Calculus without limits

# The Hamiltonian Manifold Theorem

## The Hamiltonian manifold theorem

I recently finished proving a theorem in graph theory establishing that connected geometric networks which triangulate a manifold with or without boundary are Hamiltonian in the sense that they admit a Hamiltonian cycle. (This project got started already in 2014. I gave it a push in the late spring, early summer of 2018 and essentially finished it up in Switzerland. The first write-up is here on the ArXiv). In order to make the statement precise, one has to work with clear graph theoretical definitions of discrete manifolds. The inductive definition of these d-graphs and d-graphs with boundary is given below. It is the recursive nature of the definitions which make the result constructive. The theorem tells:

 Theorem: Every connected d-graph is Hamiltonian for $d \geq 1$. Every connected d-graph with boundary is Hamiltonian for $d \geq 2$.

The result is a bit stronger. First of all, it is always possible to chose the Hamiltonian cycle so that it intersects a given maximal simplex in an edge. This is an important property as it allows to glue Hamiltonian cycles in different close connected components. Furthermore, the class of discrete manifolds can be extended a bit to what we call generalized d-graphs. We also see that the result is constructive and that the Hamiltonian cycle can be computed in in linear time, as is already known in dimension 2. For general graphs, it is well known that the computation of Hamiltonian paths is a prototype of a “hard problem”. The manifold structure tames the difficulty and renders the problem “easy”.

The result generalizes a result of Hassler Whitney from 1931, who proved a theorem implying that all 4-connected maximal planar graphs are Hamiltonian. But 4-connected maximal planar graphs are exactly the class of 2-spheres. Whitney’s result was later generalized by Bill Tutte and generalized to 4-connected planar graphs. We will see that the class of 2-dimensional graphs considered here go beyond Whitney as well as Tutte’s as we also have mainy non-planar and non-4-connected graphs covered by our condition.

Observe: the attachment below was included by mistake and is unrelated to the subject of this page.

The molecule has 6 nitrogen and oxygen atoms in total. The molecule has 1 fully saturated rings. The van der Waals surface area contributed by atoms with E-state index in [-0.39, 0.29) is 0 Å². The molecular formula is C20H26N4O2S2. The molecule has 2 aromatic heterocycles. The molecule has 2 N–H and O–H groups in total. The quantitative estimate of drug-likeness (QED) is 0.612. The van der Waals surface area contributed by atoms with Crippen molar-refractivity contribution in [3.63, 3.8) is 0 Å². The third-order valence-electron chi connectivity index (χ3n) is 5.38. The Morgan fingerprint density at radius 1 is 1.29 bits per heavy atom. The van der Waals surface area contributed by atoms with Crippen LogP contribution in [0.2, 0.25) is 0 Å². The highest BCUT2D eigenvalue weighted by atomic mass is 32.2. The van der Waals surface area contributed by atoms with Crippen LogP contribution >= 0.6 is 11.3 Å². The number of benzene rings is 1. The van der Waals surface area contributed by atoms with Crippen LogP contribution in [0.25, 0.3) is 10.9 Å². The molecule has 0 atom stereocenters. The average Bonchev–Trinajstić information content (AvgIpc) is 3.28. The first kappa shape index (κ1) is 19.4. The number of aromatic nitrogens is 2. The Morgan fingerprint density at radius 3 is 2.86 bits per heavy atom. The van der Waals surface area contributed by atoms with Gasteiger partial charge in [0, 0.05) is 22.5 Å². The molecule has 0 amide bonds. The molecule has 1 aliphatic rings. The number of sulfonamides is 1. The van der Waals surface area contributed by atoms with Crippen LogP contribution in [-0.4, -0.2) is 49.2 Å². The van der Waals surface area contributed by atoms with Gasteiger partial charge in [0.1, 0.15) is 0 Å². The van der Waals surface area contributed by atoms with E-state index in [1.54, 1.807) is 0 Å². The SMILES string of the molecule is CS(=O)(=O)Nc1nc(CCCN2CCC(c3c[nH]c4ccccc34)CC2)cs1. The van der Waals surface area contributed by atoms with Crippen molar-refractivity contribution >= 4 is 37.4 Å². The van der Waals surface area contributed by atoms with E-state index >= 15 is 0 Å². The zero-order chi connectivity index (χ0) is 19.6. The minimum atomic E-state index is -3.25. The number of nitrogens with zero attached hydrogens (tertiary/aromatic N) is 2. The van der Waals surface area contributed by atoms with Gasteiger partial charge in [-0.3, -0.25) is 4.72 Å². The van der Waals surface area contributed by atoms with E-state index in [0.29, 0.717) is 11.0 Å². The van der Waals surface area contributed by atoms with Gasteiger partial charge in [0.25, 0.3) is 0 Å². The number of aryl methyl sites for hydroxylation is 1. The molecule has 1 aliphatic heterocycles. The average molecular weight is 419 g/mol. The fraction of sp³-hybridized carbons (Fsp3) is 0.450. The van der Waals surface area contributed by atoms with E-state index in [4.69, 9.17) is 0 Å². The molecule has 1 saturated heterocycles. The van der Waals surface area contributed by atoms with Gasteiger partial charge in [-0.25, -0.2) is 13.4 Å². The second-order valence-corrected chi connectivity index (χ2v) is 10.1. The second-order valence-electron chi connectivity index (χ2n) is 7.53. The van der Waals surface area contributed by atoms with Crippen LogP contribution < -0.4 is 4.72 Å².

Some slides (added June 21, 2018):

[Update June 21, 2018: in the stides, it was still claimed that one can find a Hamiltonian path visiting each facet. This is too strong and not needed. We need only to be able to get a Hamiltonian path visiting a fixed facet. It is no problem to upgrade from the statement with Hamiltonian to the statement with strong Hamiltonian property: given a facet x. If it is at the boundary, we can use induction already. If it is not at the boundary, cut a few edges so that it is at the boundary. The Hamiltonian cycle is now also a Hamiltonian cycle, when adding back the edges.

This argument is quite general. We can remove an arbitrary set of edges (as long as we stay in the class of generalized d-graphs), use the Hamiltonian property there and so have a Hamiltonian cycle which avoids the selected edges.

We never in the preprint proved that a Hamiltonian path can be found which hits all maximal simplices. We thought this to be obvious from the induction as all simplices are adjacent to a boundary simplex, after cutting things up. This is correct unti then. The problem is that after rerouting to reach the near boundary points, we detach some simplices from the boundary. At the moment, we don’t know whether one can always
force a Hamiltonian cycle to visit all maximal simplices. It is fortunatly not needed for the Hamiltonian manifold theorem. ]

## Definitions

Definitions: a $d$-graph is a finite simple graph for which every unit sphere is a $(d-1)$-sphere. A $d$-sphere is $d$-graph such that removing one vertex renders the graph contractible. A graph is called contractible (*) if there exists a vertex for which the unit sphere and the graph without that vertex are both contractible. These inductive definitions are primed with the assumptions that the empty graph $0$ is the $(-1)$-sphere and that the one-point graph $1$ is contractible. A d-graph with boundary is a finite simple graph for which every unit sphere is either a (d-1) sphere or a (d-1) ball. A d-ball is a d-sphere with one vertex taken away. A finite simple graph $G$ is Hamiltonian, if there is a closed cycle in $G$ which visits every vertex exactly once.

(*) we use contractible in what is sometimes called collapsible and would call graphs homotopic to 1 simply “homotopic to 1”. In most cases this distinction is irrelevant but also in the discrete cases like the Bing house or dunce hat require to distinguish this.

## Examples

• the empty graph is the (-1)-sphere, the 1-point graph is the 1-ball, the 2 point graph 2 is the 0-sphere, the k-point graph k is a 0-graph. The path graph is a 1-graph with boundary. None of these are Hamiltonian except maybe 1, if we consider sitting at a point a “cycle”.